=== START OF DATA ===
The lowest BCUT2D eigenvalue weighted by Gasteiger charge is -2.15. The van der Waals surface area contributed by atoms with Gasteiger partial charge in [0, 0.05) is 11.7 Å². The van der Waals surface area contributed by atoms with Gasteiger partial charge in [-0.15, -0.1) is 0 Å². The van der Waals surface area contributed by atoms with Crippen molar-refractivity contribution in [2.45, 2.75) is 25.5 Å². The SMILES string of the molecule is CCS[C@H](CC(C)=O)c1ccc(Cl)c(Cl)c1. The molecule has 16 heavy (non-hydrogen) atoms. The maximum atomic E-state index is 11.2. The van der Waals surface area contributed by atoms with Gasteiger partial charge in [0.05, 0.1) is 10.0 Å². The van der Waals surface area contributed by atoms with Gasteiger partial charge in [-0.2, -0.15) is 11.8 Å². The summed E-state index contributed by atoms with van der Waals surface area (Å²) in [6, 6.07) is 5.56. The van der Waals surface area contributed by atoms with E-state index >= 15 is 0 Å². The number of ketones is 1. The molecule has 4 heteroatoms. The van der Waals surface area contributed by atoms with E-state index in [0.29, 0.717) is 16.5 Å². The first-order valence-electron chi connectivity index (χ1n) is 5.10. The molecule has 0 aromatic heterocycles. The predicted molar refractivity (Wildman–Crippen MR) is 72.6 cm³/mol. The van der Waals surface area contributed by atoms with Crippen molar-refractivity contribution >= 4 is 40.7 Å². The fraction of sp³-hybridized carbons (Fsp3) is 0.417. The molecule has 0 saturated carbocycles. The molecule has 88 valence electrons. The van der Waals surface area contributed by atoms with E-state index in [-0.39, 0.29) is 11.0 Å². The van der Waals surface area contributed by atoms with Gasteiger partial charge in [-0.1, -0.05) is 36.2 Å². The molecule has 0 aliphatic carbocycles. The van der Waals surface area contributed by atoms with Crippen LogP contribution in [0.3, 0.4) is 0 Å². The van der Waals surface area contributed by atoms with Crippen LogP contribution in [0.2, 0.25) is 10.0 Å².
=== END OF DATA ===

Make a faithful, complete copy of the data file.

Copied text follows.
The lowest BCUT2D eigenvalue weighted by Gasteiger charge is -2.15. The van der Waals surface area contributed by atoms with Gasteiger partial charge in [0, 0.05) is 11.7 Å². The van der Waals surface area contributed by atoms with Gasteiger partial charge in [-0.15, -0.1) is 0 Å². The van der Waals surface area contributed by atoms with Crippen molar-refractivity contribution in [2.45, 2.75) is 25.5 Å². The SMILES string of the molecule is CCS[C@H](CC(C)=O)c1ccc(Cl)c(Cl)c1. The molecule has 16 heavy (non-hydrogen) atoms. The maximum atomic E-state index is 11.2. The van der Waals surface area contributed by atoms with Gasteiger partial charge in [0.05, 0.1) is 10.0 Å². The van der Waals surface area contributed by atoms with Gasteiger partial charge in [-0.2, -0.15) is 11.8 Å². The summed E-state index contributed by atoms with van der Waals surface area (Å²) in [6, 6.07) is 5.56. The van der Waals surface area contributed by atoms with E-state index >= 15 is 0 Å². The number of ketones is 1. The molecule has 4 heteroatoms. The van der Waals surface area contributed by atoms with E-state index in [0.29, 0.717) is 16.5 Å². The first-order valence-electron chi connectivity index (χ1n) is 5.10. The molecule has 0 aromatic heterocycles. The predicted molar refractivity (Wildman–Crippen MR) is 72.6 cm³/mol. The van der Waals surface area contributed by atoms with Crippen molar-refractivity contribution >= 4 is 40.7 Å². The fraction of sp³-hybridized carbons (Fsp3) is 0.417. The molecule has 0 saturated carbocycles. The molecule has 88 valence electrons. The van der Waals surface area contributed by atoms with E-state index in [-0.39, 0.29) is 11.0 Å². The van der Waals surface area contributed by atoms with Gasteiger partial charge in [-0.1, -0.05) is 36.2 Å². The molecule has 0 aliphatic carbocycles. The van der Waals surface area contributed by atoms with Crippen LogP contribution in [0.3, 0.4) is 0 Å². The van der Waals surface area contributed by atoms with Crippen LogP contribution in [0.2, 0.25) is 10.0 Å².